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It can be pretty shocking to learn that your new rental home contains asbestos shortly after signing the lease, putting you and your family at risk of asbestos related disease. 

If the property was built before 1981, there would be some difficulty in ruling out the presence of asbestos, as asbestos may have been in the materials used during construction (ceiling and roofing materials, casting for electric wires or tiles).

At this point, all you can do is hope that your landlord is taking the necessary precautions to ensure your safety while complying with state and local regulations. 

But what exactly are those precautions, and what are your rights as a tenant in the case of asbestos in rental properties? 

Read on to learn more about asbestos safety in rental properties and tenants’ rights.

Risks associated with asbestos fibres

Asbestos is a naturally-occurring mineral that was once used extensively in construction and other industries due to its heat-resistant and fireproof properties. 

However, it has since been banned in Australia because of the health risks and hazards associated with exposure to disturbed asbestos fibres, some of which include:

  • Diseases and cancer of the lung and other organs
  • Mesothelioma
  • Asbestosis
  • Difficulty in breathing
  • Chronic respiratory diseases
  • Pleural effusions
  • Pleural plaques

These risks are further compounded in people who smoke tobacco, as smoking and asbestos exposure can increase the risk of developing lung cancer by up to 80 per cent.

Asbestos safety in rental properties/requirements by states

In Australia, landlords are responsible to their tenants and the state to ensure their rental property is safe and free from any hazard that could cause harm.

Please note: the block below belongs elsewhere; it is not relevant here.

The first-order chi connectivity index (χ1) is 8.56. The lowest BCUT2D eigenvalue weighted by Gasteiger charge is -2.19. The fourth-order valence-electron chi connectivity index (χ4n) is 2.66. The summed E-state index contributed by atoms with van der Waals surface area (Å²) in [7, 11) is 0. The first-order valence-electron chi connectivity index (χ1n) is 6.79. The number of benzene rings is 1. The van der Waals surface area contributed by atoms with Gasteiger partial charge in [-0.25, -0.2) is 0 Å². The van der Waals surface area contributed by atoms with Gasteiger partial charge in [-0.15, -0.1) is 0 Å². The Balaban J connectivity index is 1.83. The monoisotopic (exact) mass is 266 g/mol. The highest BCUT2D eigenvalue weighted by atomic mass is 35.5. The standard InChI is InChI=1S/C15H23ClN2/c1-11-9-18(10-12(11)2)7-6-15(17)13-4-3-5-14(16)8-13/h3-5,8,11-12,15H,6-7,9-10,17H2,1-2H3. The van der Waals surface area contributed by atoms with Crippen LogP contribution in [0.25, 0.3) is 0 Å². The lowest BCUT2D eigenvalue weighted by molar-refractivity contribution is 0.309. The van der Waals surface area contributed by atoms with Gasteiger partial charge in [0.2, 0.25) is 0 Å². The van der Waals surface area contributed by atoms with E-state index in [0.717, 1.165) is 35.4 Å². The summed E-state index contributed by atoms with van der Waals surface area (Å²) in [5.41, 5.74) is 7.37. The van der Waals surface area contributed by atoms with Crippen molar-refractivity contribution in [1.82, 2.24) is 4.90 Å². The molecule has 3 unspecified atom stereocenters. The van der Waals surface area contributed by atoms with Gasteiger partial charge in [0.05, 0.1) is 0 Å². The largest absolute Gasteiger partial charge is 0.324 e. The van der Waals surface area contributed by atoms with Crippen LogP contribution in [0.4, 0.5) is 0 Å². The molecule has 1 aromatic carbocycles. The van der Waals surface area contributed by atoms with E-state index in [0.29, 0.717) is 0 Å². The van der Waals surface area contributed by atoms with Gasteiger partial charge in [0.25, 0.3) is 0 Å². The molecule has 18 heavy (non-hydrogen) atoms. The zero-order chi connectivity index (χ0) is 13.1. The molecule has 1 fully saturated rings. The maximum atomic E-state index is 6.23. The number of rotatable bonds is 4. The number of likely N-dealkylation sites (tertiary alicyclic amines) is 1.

This includes ensuring that there is no asbestos in the property and inviting asbestos professionals to run checks on the property.

In some cases, the landlord may be required by the state to go for asbestos abatement – total removal of the asbestos material from the property. 

This is typically only needed when the asbestos is in a condition that poses an imminent health hazard, such as when it is friable (crumbling and easily broken down) or when there is evidence of asbestos fibres in the air.

If the materials require only a minor repair, the landlord may choose to have them encapsulated instead – a process whereby the asbestos fibres are sealed off so they cannot become airborne.

Tenants’ rights

As a tenant, you have the right to live in a safe and healthy environment. So, if you believe that there is asbestos present in your rental property, you can request that the landlord take action to mitigate the risk of exposure. 

This may include removing the asbestos from the property or taking steps to seal or enclose it so that you are not exposed to the fibres.

If the landlord refuses to take action, you may have no choice but to move out of the rental property and demand a refund of your rent. 

While at it, you can also contact your local Public Health Department or the Asbestos Safety and Eradication Agency for assistance. 

The final step might be to sue the landlord for damages if you can prove that they knew about the asbestos hazard and failed to take action to mitigate the risk.

The bottom line when it comes to asbestos containing material in your rental property

Asbestos exposure can lead to various serious health problems, including cancer. 

For that reason, discovering asbestos in your rental property should be immediately reported to your landlord. 

If they do not take appropriate action, it is well within your right to move out or even take legal action. 

Remember, your health is always more important than any lease agreement. So, do not hesitate to put your foot down and demand that the asbestos hazard in your rental property be taken care of immediately.